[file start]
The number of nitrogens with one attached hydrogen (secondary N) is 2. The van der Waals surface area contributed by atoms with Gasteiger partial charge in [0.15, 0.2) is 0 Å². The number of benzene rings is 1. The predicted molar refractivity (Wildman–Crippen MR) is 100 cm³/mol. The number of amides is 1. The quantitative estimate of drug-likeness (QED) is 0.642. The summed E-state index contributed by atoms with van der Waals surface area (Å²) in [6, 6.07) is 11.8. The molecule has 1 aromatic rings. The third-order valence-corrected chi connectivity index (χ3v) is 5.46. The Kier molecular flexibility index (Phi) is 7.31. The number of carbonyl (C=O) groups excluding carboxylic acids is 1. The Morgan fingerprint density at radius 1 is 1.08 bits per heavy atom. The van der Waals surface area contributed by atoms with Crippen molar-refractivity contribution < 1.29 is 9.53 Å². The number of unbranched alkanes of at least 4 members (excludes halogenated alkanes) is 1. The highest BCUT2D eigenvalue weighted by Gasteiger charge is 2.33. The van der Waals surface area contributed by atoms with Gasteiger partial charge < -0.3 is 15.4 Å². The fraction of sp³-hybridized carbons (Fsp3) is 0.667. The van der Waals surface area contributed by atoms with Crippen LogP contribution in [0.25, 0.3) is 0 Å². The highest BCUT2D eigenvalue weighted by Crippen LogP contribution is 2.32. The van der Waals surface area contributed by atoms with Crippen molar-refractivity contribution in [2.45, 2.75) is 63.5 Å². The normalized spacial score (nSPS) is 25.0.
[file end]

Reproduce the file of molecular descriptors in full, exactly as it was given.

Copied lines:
The number of nitrogens with one attached hydrogen (secondary N) is 2. The van der Waals surface area contributed by atoms with Gasteiger partial charge in [0.15, 0.2) is 0 Å². The number of benzene rings is 1. The predicted molar refractivity (Wildman–Crippen MR) is 100 cm³/mol. The number of amides is 1. The quantitative estimate of drug-likeness (QED) is 0.642. The summed E-state index contributed by atoms with van der Waals surface area (Å²) in [6, 6.07) is 11.8. The molecule has 1 aromatic rings. The third-order valence-corrected chi connectivity index (χ3v) is 5.46. The Kier molecular flexibility index (Phi) is 7.31. The number of carbonyl (C=O) groups excluding carboxylic acids is 1. The Morgan fingerprint density at radius 1 is 1.08 bits per heavy atom. The van der Waals surface area contributed by atoms with Crippen molar-refractivity contribution < 1.29 is 9.53 Å². The number of unbranched alkanes of at least 4 members (excludes halogenated alkanes) is 1. The highest BCUT2D eigenvalue weighted by Gasteiger charge is 2.33. The van der Waals surface area contributed by atoms with Gasteiger partial charge < -0.3 is 15.4 Å². The fraction of sp³-hybridized carbons (Fsp3) is 0.667. The van der Waals surface area contributed by atoms with Crippen LogP contribution in [0.25, 0.3) is 0 Å². The highest BCUT2D eigenvalue weighted by Crippen LogP contribution is 2.32. The van der Waals surface area contributed by atoms with Crippen molar-refractivity contribution in [2.45, 2.75) is 63.5 Å². The normalized spacial score (nSPS) is 25.0.